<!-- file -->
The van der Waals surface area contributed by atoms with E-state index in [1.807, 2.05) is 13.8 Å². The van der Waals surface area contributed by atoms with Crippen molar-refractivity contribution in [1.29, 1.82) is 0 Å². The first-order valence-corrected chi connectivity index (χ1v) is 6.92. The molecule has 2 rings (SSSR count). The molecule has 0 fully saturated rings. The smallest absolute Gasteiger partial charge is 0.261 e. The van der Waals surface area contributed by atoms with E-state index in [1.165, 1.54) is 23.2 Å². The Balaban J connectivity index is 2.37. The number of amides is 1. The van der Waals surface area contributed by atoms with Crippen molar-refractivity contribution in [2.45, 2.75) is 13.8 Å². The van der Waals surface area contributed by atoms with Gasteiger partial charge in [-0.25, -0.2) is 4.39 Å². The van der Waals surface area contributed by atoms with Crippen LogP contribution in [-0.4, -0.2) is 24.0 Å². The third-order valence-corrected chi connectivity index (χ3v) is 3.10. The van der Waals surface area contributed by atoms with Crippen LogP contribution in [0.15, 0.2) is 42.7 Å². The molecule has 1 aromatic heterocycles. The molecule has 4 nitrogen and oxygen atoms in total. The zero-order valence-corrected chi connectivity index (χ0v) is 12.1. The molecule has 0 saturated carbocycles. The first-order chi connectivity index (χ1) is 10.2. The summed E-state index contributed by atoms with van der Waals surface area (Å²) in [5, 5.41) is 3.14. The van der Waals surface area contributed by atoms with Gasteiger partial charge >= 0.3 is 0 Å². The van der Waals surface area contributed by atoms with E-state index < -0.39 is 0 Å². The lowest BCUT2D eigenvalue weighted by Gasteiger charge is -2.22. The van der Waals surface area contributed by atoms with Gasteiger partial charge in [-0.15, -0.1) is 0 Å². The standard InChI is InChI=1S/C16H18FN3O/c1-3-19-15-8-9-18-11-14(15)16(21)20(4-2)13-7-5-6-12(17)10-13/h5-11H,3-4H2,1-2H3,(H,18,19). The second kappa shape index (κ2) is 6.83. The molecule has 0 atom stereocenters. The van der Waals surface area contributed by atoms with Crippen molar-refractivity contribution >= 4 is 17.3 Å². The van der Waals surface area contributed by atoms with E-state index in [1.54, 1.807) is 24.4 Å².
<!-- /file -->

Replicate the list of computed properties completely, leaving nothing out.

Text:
The van der Waals surface area contributed by atoms with E-state index in [1.807, 2.05) is 13.8 Å². The van der Waals surface area contributed by atoms with Crippen molar-refractivity contribution in [1.29, 1.82) is 0 Å². The first-order valence-corrected chi connectivity index (χ1v) is 6.92. The molecule has 2 rings (SSSR count). The molecule has 0 fully saturated rings. The smallest absolute Gasteiger partial charge is 0.261 e. The van der Waals surface area contributed by atoms with E-state index in [1.165, 1.54) is 23.2 Å². The Balaban J connectivity index is 2.37. The number of amides is 1. The van der Waals surface area contributed by atoms with Crippen molar-refractivity contribution in [2.45, 2.75) is 13.8 Å². The van der Waals surface area contributed by atoms with Gasteiger partial charge in [-0.25, -0.2) is 4.39 Å². The van der Waals surface area contributed by atoms with Crippen LogP contribution in [-0.4, -0.2) is 24.0 Å². The third-order valence-corrected chi connectivity index (χ3v) is 3.10. The van der Waals surface area contributed by atoms with Crippen LogP contribution in [0.15, 0.2) is 42.7 Å². The molecule has 1 aromatic heterocycles. The molecule has 4 nitrogen and oxygen atoms in total. The zero-order valence-corrected chi connectivity index (χ0v) is 12.1. The molecule has 0 saturated carbocycles. The first-order chi connectivity index (χ1) is 10.2. The summed E-state index contributed by atoms with van der Waals surface area (Å²) in [5, 5.41) is 3.14. The van der Waals surface area contributed by atoms with Gasteiger partial charge >= 0.3 is 0 Å². The van der Waals surface area contributed by atoms with E-state index < -0.39 is 0 Å². The lowest BCUT2D eigenvalue weighted by Gasteiger charge is -2.22. The van der Waals surface area contributed by atoms with Gasteiger partial charge in [-0.15, -0.1) is 0 Å². The standard InChI is InChI=1S/C16H18FN3O/c1-3-19-15-8-9-18-11-14(15)16(21)20(4-2)13-7-5-6-12(17)10-13/h5-11H,3-4H2,1-2H3,(H,18,19). The second kappa shape index (κ2) is 6.83. The molecule has 0 atom stereocenters. The van der Waals surface area contributed by atoms with Crippen molar-refractivity contribution >= 4 is 17.3 Å². The van der Waals surface area contributed by atoms with E-state index in [1.54, 1.807) is 24.4 Å².